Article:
Fieldwalking is used to map where archaeological objects are found across the surface of ploughed fields.
There are two main types: line walking and grid walking.
Line walking is where a group of fieldwalkers walk alongside each other spread across the site. They walk forwards in a straight line, collecting finds (such as worked flint or pottery) as they go. Each ‘line’ is split into sections usually called ‘stints’; finds are bagged up depending on which line and stint they were found within.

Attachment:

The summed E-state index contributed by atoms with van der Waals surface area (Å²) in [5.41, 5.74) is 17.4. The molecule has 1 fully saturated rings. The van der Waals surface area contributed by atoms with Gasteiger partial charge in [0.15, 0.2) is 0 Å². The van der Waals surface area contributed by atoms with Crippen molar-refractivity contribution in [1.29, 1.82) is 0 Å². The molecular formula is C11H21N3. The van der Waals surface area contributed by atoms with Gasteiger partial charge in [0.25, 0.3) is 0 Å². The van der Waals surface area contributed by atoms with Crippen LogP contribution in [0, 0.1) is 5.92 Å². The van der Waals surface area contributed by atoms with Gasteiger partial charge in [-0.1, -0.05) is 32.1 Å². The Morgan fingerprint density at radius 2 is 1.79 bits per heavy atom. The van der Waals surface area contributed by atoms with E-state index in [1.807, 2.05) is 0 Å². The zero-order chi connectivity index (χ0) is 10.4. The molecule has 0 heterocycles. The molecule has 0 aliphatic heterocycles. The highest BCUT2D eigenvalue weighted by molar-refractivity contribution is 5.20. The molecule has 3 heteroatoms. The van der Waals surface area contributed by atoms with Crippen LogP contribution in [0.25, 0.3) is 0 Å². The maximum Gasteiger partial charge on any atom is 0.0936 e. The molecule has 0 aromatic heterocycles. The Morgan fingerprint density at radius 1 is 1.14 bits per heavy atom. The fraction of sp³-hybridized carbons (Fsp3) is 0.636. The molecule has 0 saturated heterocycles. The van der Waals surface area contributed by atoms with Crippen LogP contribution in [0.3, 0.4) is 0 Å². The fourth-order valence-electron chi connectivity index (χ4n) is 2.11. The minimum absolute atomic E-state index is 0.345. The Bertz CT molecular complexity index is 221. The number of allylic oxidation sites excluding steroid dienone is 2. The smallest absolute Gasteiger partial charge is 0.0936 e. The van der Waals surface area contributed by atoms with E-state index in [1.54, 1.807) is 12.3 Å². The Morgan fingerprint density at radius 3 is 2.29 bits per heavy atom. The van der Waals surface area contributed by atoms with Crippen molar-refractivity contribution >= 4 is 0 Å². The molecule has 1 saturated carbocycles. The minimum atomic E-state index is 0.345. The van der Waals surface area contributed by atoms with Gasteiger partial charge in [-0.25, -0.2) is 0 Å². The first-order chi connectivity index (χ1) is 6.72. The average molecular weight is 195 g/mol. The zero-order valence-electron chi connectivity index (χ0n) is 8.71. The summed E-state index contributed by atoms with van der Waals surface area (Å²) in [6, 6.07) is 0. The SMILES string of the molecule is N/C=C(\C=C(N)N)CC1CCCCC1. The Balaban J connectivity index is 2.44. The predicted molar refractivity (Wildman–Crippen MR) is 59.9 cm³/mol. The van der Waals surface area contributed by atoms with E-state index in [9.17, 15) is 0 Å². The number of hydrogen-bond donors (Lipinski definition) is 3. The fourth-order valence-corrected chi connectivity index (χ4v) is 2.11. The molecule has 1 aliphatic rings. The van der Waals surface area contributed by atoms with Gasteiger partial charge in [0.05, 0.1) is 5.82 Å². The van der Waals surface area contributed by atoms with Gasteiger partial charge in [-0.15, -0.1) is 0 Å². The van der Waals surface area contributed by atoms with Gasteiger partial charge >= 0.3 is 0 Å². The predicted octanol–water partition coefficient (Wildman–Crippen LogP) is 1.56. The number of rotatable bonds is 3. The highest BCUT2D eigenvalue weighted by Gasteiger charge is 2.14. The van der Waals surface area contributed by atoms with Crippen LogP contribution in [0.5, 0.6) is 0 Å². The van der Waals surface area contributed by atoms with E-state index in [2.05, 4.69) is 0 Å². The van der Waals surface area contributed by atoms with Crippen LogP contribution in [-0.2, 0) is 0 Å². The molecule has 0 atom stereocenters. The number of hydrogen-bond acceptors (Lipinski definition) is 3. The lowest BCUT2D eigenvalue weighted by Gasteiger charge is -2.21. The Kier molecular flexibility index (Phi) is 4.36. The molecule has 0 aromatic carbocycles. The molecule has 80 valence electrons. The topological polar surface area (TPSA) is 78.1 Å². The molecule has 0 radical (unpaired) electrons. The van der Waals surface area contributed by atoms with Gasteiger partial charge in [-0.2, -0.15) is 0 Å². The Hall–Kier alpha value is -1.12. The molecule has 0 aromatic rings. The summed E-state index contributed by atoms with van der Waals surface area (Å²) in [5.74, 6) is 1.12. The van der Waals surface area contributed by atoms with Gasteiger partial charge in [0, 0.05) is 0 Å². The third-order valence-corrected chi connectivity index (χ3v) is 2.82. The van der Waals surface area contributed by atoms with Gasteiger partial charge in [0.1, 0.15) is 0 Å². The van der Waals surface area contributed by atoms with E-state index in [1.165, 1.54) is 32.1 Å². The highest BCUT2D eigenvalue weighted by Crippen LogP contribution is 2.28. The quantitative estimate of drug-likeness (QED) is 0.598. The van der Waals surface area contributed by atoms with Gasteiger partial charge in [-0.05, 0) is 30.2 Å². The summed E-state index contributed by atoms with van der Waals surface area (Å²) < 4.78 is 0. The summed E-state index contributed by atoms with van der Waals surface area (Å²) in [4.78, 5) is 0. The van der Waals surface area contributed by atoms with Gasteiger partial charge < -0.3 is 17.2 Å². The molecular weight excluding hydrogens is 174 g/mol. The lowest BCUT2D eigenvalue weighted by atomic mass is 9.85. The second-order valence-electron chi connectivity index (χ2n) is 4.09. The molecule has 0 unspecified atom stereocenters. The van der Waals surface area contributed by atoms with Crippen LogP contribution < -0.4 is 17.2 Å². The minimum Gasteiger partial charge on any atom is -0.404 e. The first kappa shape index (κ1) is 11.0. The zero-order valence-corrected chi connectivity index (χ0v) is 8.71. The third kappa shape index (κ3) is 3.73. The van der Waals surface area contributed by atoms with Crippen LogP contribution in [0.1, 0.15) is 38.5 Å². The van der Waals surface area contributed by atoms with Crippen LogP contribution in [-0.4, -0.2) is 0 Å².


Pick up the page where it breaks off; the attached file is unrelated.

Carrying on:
In grid walking, the survey area is split into squares. Each fieldwalker is given a square to search for finds in a set length of time. Finds are then bagged up by grid square. Both these methods allow archaeologists to map where there are find ‘hotspots’ across a site. The pattern of finds might then help them to decide where to place their trenches in an excavation.
Pontefract YAC's annual fieldwalking session.
The YAC members were given a brand new field and a new mystery to investigate: does the reputed Roman road really run through this field? © Pontefract YAC